Another approach is for the conman to make a counter-offer. They suggest that the mark wire the money to the appropriate place in their own (the mark’s) name. Then, when the goods are delivered, they contact the wire transfer agent and arrange for the transfer order to be changed to the name of the buyer. Alternatively, they may suggest using a security question with the transfer, so they cannot get at the money until told the answer to the question by the mark.

Neither of these methods are secure, however. Fake identification is easy enough for a conman to obtain, and all they need to know is the number of the transfer (which the mark is required to tell them in order to verify that the money has arrived), and the name the money is sent to. The conman presents false id at the wire transfer outlet, and walks away with the money without a problem. The security question facility that some transfer agents offer is actually a fallback for those who have lost their identity papers or had them stolen abroad. If the conman can present what appears to be valid identification, they will be permitted to withdraw the money without having to answer the question. In short, wire transfer is not a secure way to send money to someone you do not already have an established trust with.

There is another last ditch ploy that a conman may try on a particularly resistant mark - the half the money now, half on delivery option. In a deal where legal action would be feasible should the deal fall through, this is sometimes a good way of establishing trust, but in this case, there is no comeback if the conman walks off with half of the mark’s money. The conman is effectively cutting their losses and seeing if they can salvage something from the time invested in the deal. Half the money is clearly much better than none to them.

The emptor strikes back

So, how does one go about doing business on the Internet in a global environment without getting stung by the fraudsters? Well, there are a few ways to handle the problem. The easiest is to pay for goods directly using a credit card. In Britain at least, it is then possible to claim the money back from the credit card company if the goods don’t arrive.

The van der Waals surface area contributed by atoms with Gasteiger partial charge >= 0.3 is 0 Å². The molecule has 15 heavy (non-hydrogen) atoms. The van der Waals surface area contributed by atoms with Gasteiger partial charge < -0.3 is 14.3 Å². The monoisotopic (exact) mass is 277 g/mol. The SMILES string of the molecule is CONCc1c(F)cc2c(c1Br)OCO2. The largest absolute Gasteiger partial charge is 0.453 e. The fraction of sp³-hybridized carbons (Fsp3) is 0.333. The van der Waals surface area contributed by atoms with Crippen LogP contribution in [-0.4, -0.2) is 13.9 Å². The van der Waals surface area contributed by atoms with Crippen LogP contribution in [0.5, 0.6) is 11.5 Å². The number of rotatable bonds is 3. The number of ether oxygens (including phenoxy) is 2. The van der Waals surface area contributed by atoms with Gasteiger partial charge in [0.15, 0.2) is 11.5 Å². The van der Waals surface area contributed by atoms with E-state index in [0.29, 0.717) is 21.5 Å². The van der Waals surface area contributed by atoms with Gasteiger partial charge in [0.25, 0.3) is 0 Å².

Some traders, however, are too small to be able to process credit card sales. The private vendor of a second hand laptop, for example, is unlikely to be able to take VISA. There is an alternative in this case though - it’s called escrow. Escrow involves the buyer placing the money for the purchase in trust with a third party, who then releases the money to the seller once the buyer has confirmed that the goods have been delivered. This is good for both the buyer and the seller, since the seller can verify that the money has really been paid before dispatching the goods, and the buyer can cancel the transaction if the goods do not arrive, or need to be returned because they are in some way unsatisfactory.

The downside, of course, is that the trusted third party needs to get something out of the deal, and thus using an escrow service can be quite expensive. However, if the buyer is making a significant saving, the cost of escrow may still be worth it in terms of reduced risk of losing everything. In particular, a conman will run a mile should a buyer insist on paying by escrow, as there’s no chance they will be able to get their hands on the money.

The majority of online auctions are legitimate, and a great way of getting hold of a bargain, or something that’s simply unattainable locally. If bidders are careful, and aware of the risks they take when they bid, then they are good for everyone involved. Just keep an eye out for the con-men.

About the author

Christi Scarborough is a freelance writer who has spent most of her time doing a wide variety of things that seem to make authors look interesting in this kind of biography. At various times she’s been a systems administrator, an academic, a librarian, a counsellor, and a computer programmer. Her hobbies include drama and singing. She regrets that she has never worked for the nuclear power industry or as a bodyguard, or bitten the heads off live chickens, so therefore is not nearly as cool as Ozzy Osbourne, Douglas Adams or Terry Pratchett.